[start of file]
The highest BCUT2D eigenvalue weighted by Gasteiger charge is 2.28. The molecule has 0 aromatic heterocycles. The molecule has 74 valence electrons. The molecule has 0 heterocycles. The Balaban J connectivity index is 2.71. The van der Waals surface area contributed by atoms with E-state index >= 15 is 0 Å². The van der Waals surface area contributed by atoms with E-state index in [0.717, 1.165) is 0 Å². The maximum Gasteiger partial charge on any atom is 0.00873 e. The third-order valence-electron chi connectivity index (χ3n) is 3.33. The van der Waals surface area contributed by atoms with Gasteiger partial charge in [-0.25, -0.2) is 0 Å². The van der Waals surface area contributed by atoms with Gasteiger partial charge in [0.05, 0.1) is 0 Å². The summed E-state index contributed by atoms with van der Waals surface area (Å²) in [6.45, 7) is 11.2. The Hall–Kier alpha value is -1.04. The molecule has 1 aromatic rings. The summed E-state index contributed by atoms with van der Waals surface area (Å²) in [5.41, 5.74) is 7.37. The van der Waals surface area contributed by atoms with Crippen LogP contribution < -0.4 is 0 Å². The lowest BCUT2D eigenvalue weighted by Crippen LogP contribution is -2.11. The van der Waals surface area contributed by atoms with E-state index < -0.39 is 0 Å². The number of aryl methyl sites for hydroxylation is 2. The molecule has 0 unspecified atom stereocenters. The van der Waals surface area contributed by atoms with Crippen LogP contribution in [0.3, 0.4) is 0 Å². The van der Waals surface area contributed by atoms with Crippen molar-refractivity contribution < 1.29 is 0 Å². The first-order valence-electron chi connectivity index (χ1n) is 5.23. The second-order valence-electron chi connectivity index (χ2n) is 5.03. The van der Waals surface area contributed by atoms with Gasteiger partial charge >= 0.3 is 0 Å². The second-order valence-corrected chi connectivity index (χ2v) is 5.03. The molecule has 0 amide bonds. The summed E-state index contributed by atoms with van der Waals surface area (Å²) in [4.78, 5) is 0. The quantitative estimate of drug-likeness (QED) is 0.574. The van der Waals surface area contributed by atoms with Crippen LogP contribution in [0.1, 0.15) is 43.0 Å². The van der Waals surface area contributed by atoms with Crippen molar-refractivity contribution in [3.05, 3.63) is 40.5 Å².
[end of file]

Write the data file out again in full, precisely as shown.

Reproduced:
The highest BCUT2D eigenvalue weighted by Gasteiger charge is 2.28. The molecule has 0 aromatic heterocycles. The molecule has 74 valence electrons. The molecule has 0 heterocycles. The Balaban J connectivity index is 2.71. The van der Waals surface area contributed by atoms with E-state index >= 15 is 0 Å². The van der Waals surface area contributed by atoms with E-state index in [0.717, 1.165) is 0 Å². The maximum Gasteiger partial charge on any atom is 0.00873 e. The third-order valence-electron chi connectivity index (χ3n) is 3.33. The van der Waals surface area contributed by atoms with Gasteiger partial charge in [-0.25, -0.2) is 0 Å². The van der Waals surface area contributed by atoms with Gasteiger partial charge in [0.05, 0.1) is 0 Å². The summed E-state index contributed by atoms with van der Waals surface area (Å²) in [6.45, 7) is 11.2. The Hall–Kier alpha value is -1.04. The molecule has 1 aromatic rings. The summed E-state index contributed by atoms with van der Waals surface area (Å²) in [5.41, 5.74) is 7.37. The van der Waals surface area contributed by atoms with Crippen LogP contribution < -0.4 is 0 Å². The lowest BCUT2D eigenvalue weighted by Crippen LogP contribution is -2.11. The van der Waals surface area contributed by atoms with E-state index < -0.39 is 0 Å². The number of aryl methyl sites for hydroxylation is 2. The molecule has 0 unspecified atom stereocenters. The van der Waals surface area contributed by atoms with Crippen LogP contribution in [0.3, 0.4) is 0 Å². The van der Waals surface area contributed by atoms with Crippen molar-refractivity contribution < 1.29 is 0 Å². The first-order valence-electron chi connectivity index (χ1n) is 5.23. The second-order valence-electron chi connectivity index (χ2n) is 5.03. The van der Waals surface area contributed by atoms with Gasteiger partial charge >= 0.3 is 0 Å². The second-order valence-corrected chi connectivity index (χ2v) is 5.03. The molecule has 0 amide bonds. The summed E-state index contributed by atoms with van der Waals surface area (Å²) in [4.78, 5) is 0. The quantitative estimate of drug-likeness (QED) is 0.574. The van der Waals surface area contributed by atoms with Crippen LogP contribution in [0.1, 0.15) is 43.0 Å². The van der Waals surface area contributed by atoms with Crippen molar-refractivity contribution in [3.05, 3.63) is 40.5 Å².